I’ve just finished reading the short story, “The Unbitten Elbow” by Sigizmund Krzhizhanovsky, taken from his book, “Autobiography of a Corpse”. It recounts a man’s obsessive attempts at biting his elbw and the social, economic and philosophical consequences of his endeavours. The opening sentences not only introduced the topic but, unwittingly, served as kindling for my own childhood memories, of my own tries at getting teeth onto elbow. Curiously, the author doesn’t make any reference as to why the main character (known only as No. 11111) wanted to bite his elbow so desperately. I would have loved to know his motivation simply to see if it matched mine. During my schooldays – I must have still been in primary – rumour had it that this was a guaranteed way of changing sex. Now to be clear, I had no particular wish to become a girl but I was certainly piqued to succeed where no one else had.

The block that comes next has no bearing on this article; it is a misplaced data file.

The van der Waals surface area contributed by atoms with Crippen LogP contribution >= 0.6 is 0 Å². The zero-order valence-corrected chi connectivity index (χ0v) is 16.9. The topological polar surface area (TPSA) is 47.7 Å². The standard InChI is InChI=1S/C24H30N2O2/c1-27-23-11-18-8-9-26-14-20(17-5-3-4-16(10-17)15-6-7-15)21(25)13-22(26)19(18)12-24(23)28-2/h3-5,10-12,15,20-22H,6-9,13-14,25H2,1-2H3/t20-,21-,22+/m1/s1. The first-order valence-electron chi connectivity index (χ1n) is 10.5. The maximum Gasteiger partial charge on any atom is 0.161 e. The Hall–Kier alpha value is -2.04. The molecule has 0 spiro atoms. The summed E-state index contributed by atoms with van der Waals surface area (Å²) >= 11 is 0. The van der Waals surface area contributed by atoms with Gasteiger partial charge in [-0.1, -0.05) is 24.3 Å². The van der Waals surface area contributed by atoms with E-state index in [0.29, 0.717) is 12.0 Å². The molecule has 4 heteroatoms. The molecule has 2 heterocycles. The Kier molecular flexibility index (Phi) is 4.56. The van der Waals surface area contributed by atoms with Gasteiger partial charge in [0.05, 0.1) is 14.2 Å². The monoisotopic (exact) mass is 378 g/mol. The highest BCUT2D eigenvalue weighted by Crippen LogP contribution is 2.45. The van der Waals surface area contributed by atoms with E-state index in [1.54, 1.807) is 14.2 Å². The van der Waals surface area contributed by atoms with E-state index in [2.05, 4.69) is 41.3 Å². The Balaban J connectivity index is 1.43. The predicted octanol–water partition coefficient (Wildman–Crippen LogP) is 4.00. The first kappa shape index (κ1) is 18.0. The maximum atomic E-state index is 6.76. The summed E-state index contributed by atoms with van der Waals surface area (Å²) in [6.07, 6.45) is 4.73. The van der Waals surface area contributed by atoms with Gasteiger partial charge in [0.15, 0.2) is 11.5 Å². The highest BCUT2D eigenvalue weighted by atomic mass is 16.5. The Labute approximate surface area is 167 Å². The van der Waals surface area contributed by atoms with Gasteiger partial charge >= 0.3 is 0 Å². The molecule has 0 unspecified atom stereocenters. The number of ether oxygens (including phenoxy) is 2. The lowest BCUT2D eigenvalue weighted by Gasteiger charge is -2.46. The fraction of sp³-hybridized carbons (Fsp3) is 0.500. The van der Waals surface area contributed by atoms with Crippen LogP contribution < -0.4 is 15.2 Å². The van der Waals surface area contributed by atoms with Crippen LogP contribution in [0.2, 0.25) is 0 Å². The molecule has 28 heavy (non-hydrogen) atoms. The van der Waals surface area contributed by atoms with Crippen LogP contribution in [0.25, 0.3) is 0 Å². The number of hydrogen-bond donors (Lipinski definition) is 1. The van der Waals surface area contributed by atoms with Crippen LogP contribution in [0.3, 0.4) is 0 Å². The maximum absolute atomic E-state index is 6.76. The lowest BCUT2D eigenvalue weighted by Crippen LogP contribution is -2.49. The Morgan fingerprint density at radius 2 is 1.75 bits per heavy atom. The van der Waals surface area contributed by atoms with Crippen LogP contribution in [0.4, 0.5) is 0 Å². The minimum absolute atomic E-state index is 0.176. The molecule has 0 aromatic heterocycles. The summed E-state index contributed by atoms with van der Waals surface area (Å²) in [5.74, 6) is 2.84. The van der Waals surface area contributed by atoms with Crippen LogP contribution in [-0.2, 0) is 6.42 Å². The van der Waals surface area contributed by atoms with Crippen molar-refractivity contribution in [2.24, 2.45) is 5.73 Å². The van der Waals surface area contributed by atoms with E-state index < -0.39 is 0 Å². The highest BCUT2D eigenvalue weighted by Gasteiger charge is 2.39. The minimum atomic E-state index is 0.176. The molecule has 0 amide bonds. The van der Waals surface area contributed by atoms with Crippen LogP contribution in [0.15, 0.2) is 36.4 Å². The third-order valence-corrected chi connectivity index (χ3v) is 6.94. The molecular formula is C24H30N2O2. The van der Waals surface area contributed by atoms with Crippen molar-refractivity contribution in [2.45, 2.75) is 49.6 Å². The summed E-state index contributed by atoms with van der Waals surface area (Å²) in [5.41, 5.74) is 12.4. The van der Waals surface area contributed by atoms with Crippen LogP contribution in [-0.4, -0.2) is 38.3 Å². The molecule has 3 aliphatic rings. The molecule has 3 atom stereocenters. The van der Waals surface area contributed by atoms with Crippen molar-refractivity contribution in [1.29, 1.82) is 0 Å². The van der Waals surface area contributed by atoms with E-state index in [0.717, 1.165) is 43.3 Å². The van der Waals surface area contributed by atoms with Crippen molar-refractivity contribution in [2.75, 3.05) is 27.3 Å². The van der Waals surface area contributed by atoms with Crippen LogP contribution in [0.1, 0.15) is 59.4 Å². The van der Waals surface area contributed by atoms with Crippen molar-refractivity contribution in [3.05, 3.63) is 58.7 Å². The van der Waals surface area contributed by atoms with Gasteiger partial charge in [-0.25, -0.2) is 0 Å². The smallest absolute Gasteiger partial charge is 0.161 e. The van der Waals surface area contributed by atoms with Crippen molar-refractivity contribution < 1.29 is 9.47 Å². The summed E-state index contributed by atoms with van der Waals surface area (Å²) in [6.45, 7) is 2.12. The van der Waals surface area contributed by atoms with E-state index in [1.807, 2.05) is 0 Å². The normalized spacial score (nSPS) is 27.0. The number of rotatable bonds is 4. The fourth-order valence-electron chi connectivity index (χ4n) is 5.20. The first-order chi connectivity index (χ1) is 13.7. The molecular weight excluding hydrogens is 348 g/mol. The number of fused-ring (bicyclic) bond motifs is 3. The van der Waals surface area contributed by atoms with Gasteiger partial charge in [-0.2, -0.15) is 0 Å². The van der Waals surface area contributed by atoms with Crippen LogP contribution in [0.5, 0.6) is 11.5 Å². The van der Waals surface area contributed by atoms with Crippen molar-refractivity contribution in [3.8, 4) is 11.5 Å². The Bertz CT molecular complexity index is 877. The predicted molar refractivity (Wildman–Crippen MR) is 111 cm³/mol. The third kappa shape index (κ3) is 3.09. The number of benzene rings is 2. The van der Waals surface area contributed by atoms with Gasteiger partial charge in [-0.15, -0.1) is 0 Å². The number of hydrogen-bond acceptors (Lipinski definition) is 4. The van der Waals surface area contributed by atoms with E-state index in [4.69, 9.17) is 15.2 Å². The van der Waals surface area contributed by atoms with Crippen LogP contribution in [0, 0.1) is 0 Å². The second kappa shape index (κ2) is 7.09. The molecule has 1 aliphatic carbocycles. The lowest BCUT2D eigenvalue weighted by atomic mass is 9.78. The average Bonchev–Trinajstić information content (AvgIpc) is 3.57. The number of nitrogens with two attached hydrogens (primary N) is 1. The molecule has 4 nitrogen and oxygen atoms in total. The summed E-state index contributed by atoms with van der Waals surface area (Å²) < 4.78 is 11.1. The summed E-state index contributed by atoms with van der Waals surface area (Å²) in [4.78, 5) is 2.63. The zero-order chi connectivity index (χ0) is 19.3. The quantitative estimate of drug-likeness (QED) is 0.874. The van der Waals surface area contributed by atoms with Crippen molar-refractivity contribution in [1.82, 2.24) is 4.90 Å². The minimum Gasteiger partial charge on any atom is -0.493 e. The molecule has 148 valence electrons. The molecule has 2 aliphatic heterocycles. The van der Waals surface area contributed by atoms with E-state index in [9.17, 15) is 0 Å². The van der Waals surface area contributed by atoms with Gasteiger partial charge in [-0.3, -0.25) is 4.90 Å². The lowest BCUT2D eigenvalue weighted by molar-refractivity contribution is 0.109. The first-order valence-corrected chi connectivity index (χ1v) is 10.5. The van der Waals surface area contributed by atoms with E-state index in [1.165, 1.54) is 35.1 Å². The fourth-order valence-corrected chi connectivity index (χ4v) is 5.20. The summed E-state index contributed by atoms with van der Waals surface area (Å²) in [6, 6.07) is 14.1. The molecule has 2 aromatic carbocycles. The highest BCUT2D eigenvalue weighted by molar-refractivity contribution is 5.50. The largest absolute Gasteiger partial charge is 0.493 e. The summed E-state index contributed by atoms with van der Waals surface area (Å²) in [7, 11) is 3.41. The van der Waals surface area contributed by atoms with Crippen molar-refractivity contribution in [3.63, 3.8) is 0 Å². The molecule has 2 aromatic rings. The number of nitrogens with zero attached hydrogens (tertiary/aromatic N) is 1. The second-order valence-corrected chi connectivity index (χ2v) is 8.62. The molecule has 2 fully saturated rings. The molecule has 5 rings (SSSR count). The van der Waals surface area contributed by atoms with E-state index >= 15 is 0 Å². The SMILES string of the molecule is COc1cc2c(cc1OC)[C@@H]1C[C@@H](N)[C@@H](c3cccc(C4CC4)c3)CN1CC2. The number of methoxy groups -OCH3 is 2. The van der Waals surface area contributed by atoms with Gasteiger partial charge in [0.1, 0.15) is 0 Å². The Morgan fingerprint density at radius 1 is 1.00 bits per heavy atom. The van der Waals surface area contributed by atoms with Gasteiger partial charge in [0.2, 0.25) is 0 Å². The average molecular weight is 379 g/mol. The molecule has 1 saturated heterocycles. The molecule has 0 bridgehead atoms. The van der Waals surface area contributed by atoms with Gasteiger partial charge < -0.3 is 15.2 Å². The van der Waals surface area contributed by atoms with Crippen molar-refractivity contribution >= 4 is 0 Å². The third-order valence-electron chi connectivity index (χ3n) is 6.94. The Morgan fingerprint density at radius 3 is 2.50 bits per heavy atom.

Sigizmund Krzhizhanovsky came wailing into the world in 1887 and took his last breath in 1950, a decade-and-a-half before I drew my first. The only tenous link I can trace to the author is the continental proximity, with Sigizmund having been born in the Ukraine to Polish parents, while I was born in Malta to Maltese parents. Evidently though, this fascination with biting one’s elbow was not restricted to my time or my town. So I ask you readers out there, do you have similar childhood memories? Did you also go through this time-wasting phase, intent on tasting the joint where the arm bends? What, allegedly, would have happened had you succeeded?